Since they are high in soluble fibre, it is said that carrots can reduce levels of LDL and increase levels of HDL in our blood. This can reduce the risk of suffering blood clots and in turn, associated heart complications.
“We know carrots can reduce cholesterol, they help lower blood pressure, and some research has shown they can help prevent stroke,” said Dr Martha Gulati, M.D., director of the cardiology department at the University of Arizona.
Good for eyes
You could say this is the most-touted benefit of eating carrots. However, the science around it remains a bit unclear for the most.
Researchers have largely examined the impact of beta-carotene supplements on participants rather than the vegetable itself.
While carrots may not correct existing poor vision, they provide important nutrients needed to maintain eye health. Many people in developing nations have suffered eyesight problems as a result of not consuming enough vitamin A.
Carrots are a good source, with one cooked cup containing over 26,000 international units of the nutrient, and can be included in a diet to eliminate the deficiency.
Just like spinach, it has been suggested that carrots in cooked form can provide a bigger boost in antioxidants compared to raw carrots. The protective component can help slow down cellular aging and shield the body from the damaging effects of free radicals.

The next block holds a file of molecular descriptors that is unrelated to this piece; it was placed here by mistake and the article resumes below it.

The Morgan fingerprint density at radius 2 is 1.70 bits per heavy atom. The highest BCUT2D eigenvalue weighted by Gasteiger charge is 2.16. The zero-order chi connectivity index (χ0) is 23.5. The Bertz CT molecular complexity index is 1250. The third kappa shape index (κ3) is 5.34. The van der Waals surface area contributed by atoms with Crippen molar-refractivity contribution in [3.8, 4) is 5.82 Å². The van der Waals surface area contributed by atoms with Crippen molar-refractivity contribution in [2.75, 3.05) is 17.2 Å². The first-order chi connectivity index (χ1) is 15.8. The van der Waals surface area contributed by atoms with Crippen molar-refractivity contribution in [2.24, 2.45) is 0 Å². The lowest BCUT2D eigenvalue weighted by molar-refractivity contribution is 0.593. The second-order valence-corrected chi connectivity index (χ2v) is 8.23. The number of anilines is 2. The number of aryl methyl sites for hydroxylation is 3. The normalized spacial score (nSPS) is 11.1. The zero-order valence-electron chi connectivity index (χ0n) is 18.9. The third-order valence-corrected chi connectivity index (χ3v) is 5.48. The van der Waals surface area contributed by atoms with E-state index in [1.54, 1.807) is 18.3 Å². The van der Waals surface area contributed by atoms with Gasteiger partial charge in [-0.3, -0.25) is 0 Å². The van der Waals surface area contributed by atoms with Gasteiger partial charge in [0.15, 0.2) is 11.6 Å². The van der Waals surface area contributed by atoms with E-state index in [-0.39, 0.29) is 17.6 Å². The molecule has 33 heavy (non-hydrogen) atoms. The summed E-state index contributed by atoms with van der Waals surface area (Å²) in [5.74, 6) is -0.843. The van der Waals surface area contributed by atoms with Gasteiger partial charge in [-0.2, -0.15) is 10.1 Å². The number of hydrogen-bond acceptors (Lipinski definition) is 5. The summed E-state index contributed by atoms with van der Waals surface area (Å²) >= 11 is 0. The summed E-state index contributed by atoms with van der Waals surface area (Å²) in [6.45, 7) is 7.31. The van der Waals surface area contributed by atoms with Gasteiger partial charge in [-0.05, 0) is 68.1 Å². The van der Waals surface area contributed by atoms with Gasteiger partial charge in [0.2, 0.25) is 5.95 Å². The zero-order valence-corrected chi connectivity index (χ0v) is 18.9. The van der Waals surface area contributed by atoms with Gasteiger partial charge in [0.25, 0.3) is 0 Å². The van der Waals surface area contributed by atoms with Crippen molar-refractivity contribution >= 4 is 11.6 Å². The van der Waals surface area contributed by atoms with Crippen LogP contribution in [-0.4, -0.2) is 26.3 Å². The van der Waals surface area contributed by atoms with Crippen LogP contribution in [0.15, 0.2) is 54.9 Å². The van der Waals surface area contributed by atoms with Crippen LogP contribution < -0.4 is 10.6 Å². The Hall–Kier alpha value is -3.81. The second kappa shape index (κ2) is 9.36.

According to Bistro MD, exposure to free radical exposure is linked to an elevated risk of developing various medical conditions including cardiovascular disease, cancer, Alzheimer’s disease, and more.
If you are on the road to healthy weight loss, carrots make for the perfect snack, being high in water content and low in calorie content. One medium, raw carrot is estimated to contain only around 25 calories.
Some have even stated that munching on baby carrots and hummus can help ease cravings for potato chips and other crunchy junk foods. (Do keep in mind that this may not be satisfying for everyone)
“Aside from vitamin A, carrot juice is also a rich source of another important immune-boosting antioxidant – vitamin C,” registered dietitian Lisa Samuels told Prevention. When consumed in moderation, the vegetable may provide a healthful glow for your skin.
“Vitamin C is important in wound healing because it’s required for the production of collagen, the main protein found in our skin and connective tissues. And as an antioxidant, it can also help prevent cell damage in the body,” Samuels added.
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Source: Medical Daily